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Caldwell Frame Helps Handle and Ship Cryomodules


Jan. 12, 2022 - The Caldwell Group Inc., Rockford, Illinois, has customized a lifting frame that will be used during transatlantic transportation of cryomodules this summer.

The 35.76’-long, 7.2’-wide, 7.7’-high steel frame, provided by Caldwell’s Illinois distributor, John Sakash Company, weighs 12,787 lbs. unloaded and 40,345 lbs. loaded.

Cryomodules will sit on seven aluminum cradles, also manufactured by Caldwell, within the frame for road transportation and aboard a Boeing 747-400F cargo airplane.

Fermi National Accelerator Laboratory’s (Fermilab) Proton Improvement Plan II (PIP-II) Project plans the assembly of three high-beta 650MHz (HB650) cryomodules at STFC-UKRI in the UK.

The completed modules must be safely transported to FNAL in Illinois. To achieve this, a transport frame was designed to protect the cryomodules during transit. The entire project was a collaboration involving extensive meetings between Caldwell, John Sakash, and Fermilab.

A crane will lower a cryomodule through the top opening of the frame and onto supports. This will allow safe alignment and attachment of the cradles. The top guard is then lowered into position, and instrumentation can be mounted onto the central platforms.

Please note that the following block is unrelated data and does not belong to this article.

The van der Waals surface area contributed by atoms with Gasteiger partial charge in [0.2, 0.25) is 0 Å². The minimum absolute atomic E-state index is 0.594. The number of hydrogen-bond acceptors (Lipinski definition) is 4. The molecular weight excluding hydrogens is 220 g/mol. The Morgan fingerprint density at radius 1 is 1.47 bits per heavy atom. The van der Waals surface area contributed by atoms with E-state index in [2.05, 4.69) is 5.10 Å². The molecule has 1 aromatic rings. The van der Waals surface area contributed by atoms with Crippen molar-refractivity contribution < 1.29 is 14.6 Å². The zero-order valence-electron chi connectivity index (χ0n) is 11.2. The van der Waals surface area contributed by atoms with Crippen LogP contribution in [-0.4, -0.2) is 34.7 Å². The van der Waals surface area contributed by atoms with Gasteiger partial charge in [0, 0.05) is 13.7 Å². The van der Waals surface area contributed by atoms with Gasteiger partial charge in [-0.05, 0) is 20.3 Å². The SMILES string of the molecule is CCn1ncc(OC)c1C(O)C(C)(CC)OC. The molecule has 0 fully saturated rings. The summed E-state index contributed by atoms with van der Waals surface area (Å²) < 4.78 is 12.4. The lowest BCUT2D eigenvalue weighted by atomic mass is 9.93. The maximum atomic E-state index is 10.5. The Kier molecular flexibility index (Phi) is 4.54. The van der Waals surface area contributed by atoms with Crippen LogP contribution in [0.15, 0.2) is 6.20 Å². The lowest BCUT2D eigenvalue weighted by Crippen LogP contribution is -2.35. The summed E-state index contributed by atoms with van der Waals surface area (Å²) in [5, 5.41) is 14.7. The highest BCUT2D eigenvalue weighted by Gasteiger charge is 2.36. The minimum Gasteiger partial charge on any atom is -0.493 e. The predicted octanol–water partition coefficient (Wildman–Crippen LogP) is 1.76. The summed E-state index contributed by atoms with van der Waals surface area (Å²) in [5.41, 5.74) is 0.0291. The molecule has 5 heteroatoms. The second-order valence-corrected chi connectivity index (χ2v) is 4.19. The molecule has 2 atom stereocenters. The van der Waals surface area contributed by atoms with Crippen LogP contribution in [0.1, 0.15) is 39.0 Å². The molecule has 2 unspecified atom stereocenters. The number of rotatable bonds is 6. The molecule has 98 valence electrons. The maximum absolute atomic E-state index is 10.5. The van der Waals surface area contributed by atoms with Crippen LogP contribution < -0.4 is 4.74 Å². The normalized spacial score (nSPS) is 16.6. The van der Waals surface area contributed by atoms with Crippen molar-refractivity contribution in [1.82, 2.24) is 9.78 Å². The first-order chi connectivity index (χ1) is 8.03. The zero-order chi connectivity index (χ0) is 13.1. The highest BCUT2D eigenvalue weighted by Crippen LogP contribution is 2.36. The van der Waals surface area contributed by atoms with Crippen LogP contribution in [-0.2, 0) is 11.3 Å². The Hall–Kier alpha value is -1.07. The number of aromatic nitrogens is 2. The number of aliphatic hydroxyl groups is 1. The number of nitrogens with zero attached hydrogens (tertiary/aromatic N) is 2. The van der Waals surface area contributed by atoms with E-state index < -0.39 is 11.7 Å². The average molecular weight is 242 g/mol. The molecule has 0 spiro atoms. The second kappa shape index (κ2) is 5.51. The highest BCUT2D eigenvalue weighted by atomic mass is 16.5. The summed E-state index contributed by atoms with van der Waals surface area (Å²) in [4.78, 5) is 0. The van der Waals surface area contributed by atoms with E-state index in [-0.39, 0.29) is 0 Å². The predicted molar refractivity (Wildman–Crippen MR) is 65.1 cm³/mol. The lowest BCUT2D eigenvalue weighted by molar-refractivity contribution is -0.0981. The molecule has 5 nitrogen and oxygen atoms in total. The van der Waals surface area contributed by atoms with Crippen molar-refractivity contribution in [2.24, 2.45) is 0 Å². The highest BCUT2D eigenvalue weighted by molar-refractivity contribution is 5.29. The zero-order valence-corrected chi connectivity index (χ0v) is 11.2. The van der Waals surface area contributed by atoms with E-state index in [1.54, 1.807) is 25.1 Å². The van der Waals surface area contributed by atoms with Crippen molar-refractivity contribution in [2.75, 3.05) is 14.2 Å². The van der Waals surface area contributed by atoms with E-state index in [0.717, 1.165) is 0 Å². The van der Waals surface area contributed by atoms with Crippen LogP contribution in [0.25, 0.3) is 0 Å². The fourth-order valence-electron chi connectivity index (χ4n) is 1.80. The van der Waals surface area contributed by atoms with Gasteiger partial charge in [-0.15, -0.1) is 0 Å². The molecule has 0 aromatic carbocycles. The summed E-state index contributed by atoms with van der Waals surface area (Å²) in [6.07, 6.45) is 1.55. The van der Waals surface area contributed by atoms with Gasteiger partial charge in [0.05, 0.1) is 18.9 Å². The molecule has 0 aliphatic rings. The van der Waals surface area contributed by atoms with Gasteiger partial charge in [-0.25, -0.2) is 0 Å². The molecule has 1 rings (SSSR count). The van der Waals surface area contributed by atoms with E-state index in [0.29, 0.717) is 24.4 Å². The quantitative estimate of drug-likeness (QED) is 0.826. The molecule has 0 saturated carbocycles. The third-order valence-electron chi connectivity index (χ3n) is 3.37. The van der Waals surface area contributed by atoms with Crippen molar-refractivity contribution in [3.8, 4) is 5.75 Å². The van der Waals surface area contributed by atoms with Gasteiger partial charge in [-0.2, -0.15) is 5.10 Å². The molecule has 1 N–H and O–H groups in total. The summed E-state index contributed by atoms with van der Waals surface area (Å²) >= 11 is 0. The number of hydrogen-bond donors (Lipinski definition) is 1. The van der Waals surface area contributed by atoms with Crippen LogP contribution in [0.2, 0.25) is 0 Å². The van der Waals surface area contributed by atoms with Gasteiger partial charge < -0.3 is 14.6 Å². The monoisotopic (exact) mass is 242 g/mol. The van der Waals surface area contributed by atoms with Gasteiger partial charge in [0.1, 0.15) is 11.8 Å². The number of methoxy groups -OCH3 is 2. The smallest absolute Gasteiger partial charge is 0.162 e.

The frame, originally designed by STFC-UKRI, a partner institution with Fermilab on PIP-II, meets requirements for shock, vibration, lifting, and transport loads in both the U.S. and Europe.

The frame features four lifting points to stabilize the load, connected to a top sling at an angle of 30° to meet headroom requirements; the sling spread will be 23.2’ by 7’.

Dan Mongan, senior sales engineer at Caldwell, explained that the selected RUD lifting eyes are high-capacity fittings selected to accommodate the low headroom, 30° sling angle.

Pete Sakash, of John Sakash Company, said: “This isn’t a level of engineering and manufacturing capability that is readily available in industry. The frame will likely be used on three occasions, but they must have complete trust in the whole system, given the value and importance of the load and the transatlantic journey it will take. Thusly, shock absorption was a major part of the design. The last thing that anyone wants is for the cryomodule to get shaken around during shipping. The type of shock absorbers that they’re using were specified by PIP-II engineers.”

Cream City Scale, also of Illinois, was contracted by Caldwell to complete a 200% load test, during which each cradle needed to be loaded. The job was approved on May 21, 2021, and shipped on Nov. 30, 2021.

Sakash added: “What stands out to me is just the whole collaborative aspect of it. So many people are involved in this—contractors, manufacturers, engineers, various countries, etc.—and it’s all just for research. They’re not building a bridge, or expanding a highway, or putting up a building, they’re doing experiments to try and find out more about our universe. It’s an honor to be a part of it.”

Sakash revealed that John Sakash Company and Caldwell are already collaborating on provision of a dummy load to fit inside the frame for a spring 2022 test run. Sensors will be used to record the movements and stresses put on the dummy load inside the transport frame.

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